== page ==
Friday, May 9, 2014

Putting the Most Important Things First

Twenty years ago today, on May 9, 1994, I had one of my greatest personal work-related triumphs.  It was a Monday, the day after Mother's Day.

For the past six months I had been leading a development team creating a completely new version of our company's software.  This particular application was my baby; I had designed it and had convinced the company that it was best way to handle a growing customer base and getting our clients off the old, buggy, single line-of-business software.

Not only had I designed it, but the company had even let me name this new product.  I was intimately familiar with all of its files, all of the code.  I had a great team working with me, and we clicked like a well-oiled machine.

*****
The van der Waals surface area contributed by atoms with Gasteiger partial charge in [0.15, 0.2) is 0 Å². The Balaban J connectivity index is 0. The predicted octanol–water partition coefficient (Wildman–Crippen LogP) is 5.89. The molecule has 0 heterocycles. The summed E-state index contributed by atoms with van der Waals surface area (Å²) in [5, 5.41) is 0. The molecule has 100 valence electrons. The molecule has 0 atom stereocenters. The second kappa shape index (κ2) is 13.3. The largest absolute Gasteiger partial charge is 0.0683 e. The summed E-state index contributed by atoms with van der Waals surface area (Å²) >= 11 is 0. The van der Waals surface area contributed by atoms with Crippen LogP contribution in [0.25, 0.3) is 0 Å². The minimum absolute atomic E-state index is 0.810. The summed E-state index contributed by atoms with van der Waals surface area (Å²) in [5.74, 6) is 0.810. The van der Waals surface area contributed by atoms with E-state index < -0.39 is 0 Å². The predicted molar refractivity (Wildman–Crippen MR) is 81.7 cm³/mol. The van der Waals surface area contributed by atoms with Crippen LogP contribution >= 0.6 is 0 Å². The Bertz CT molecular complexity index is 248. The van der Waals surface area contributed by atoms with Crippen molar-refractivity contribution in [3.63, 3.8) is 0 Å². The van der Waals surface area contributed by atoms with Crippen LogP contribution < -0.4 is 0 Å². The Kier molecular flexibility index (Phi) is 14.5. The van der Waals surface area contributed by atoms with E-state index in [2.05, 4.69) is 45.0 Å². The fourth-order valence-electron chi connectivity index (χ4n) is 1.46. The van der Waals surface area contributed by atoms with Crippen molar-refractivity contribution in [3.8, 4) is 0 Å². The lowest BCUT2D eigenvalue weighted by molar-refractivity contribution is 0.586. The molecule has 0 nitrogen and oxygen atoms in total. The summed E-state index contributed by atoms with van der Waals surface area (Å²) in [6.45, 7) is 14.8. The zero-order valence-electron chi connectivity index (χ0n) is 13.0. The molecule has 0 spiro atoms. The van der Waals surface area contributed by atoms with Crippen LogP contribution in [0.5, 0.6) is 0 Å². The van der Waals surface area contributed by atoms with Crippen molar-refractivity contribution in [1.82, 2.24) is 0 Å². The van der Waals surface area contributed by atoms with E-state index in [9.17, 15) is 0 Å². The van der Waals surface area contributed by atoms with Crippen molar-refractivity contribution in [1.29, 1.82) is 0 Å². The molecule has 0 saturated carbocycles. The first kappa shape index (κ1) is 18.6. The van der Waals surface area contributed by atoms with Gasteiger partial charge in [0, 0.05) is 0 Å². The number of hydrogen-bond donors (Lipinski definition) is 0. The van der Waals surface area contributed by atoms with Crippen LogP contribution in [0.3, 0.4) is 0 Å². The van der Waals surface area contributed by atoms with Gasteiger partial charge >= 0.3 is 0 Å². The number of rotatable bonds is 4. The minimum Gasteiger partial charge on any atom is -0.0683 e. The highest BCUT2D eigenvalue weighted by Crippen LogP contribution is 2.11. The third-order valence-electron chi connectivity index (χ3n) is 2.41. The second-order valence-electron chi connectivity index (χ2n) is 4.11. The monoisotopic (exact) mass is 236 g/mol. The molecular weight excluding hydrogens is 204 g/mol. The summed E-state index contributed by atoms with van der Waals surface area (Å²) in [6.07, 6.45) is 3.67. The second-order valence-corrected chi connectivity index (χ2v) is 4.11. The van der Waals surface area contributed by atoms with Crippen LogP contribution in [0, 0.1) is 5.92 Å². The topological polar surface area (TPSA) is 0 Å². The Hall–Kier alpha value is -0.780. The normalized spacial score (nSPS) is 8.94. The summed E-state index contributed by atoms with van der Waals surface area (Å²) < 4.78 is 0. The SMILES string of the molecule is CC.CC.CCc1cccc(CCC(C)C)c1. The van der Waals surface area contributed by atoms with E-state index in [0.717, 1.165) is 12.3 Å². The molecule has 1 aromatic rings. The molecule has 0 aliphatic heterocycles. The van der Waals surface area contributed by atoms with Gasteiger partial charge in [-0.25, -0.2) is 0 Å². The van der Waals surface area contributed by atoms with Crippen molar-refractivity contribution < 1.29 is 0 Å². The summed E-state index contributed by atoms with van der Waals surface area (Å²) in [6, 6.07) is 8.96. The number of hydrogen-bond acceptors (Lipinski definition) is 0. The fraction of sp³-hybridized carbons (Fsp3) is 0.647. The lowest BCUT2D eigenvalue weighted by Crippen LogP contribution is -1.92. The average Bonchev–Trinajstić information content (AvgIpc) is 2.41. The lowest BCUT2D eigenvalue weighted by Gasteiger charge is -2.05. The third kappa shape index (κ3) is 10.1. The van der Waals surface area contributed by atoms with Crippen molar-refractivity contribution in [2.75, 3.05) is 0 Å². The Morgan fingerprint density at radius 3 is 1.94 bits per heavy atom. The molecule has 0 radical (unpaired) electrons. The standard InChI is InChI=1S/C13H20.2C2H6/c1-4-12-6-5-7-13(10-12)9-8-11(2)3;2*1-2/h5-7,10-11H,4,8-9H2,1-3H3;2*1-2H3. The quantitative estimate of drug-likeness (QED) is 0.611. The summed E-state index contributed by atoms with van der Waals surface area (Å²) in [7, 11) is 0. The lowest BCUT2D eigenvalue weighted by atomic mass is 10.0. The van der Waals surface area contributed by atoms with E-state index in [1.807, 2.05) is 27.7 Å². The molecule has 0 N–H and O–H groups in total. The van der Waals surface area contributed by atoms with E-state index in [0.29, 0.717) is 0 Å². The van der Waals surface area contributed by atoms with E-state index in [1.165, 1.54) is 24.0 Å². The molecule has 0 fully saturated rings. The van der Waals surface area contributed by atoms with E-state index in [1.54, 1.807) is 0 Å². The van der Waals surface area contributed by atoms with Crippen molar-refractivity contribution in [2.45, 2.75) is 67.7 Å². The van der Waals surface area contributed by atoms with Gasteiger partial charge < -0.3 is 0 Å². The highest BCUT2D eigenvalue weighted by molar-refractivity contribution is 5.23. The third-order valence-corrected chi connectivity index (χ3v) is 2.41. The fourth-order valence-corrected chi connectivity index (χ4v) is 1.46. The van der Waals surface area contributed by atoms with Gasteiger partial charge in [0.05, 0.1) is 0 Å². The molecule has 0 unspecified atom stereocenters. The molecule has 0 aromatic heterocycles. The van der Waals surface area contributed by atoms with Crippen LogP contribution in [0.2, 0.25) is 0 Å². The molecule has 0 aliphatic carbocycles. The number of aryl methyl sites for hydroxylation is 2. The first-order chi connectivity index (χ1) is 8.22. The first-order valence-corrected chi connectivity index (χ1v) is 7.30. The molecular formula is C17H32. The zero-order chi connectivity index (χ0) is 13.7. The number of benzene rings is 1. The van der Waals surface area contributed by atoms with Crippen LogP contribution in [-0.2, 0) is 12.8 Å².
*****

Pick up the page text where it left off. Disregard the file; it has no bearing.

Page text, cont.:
On that day, we had installed the software at a major client's headquarters, as a Beta Test site.  We spent the day hand-holding the users, going from desk to desk, answering questions and giving pointers.  Sure, we had a few glitches, not the least of which was the discovery that the memory manager that I had designed was not up to the rigors of the abuse the clients were giving it.

But, all in all, it was a banner day, a day which I count among one of my greatest career achievements.

Around 7:30 that evening, we were exhausted.  The team was gathered in the server room, analyzing dumps and traces, trying to figure out how we were going to replace the memory manager.  We were laying out the schedule for the next day and handing out debugging, code-fixing, and hand-holding assignments.

Suddenly, the group leader's pager went off.  He looked at the number, expecting it to be a client, and he said, "BobR, I think your wife is trying to get in touch with you."  This was before cell phones were commonplace, and I wasn't at my desk, so she had paged my boss.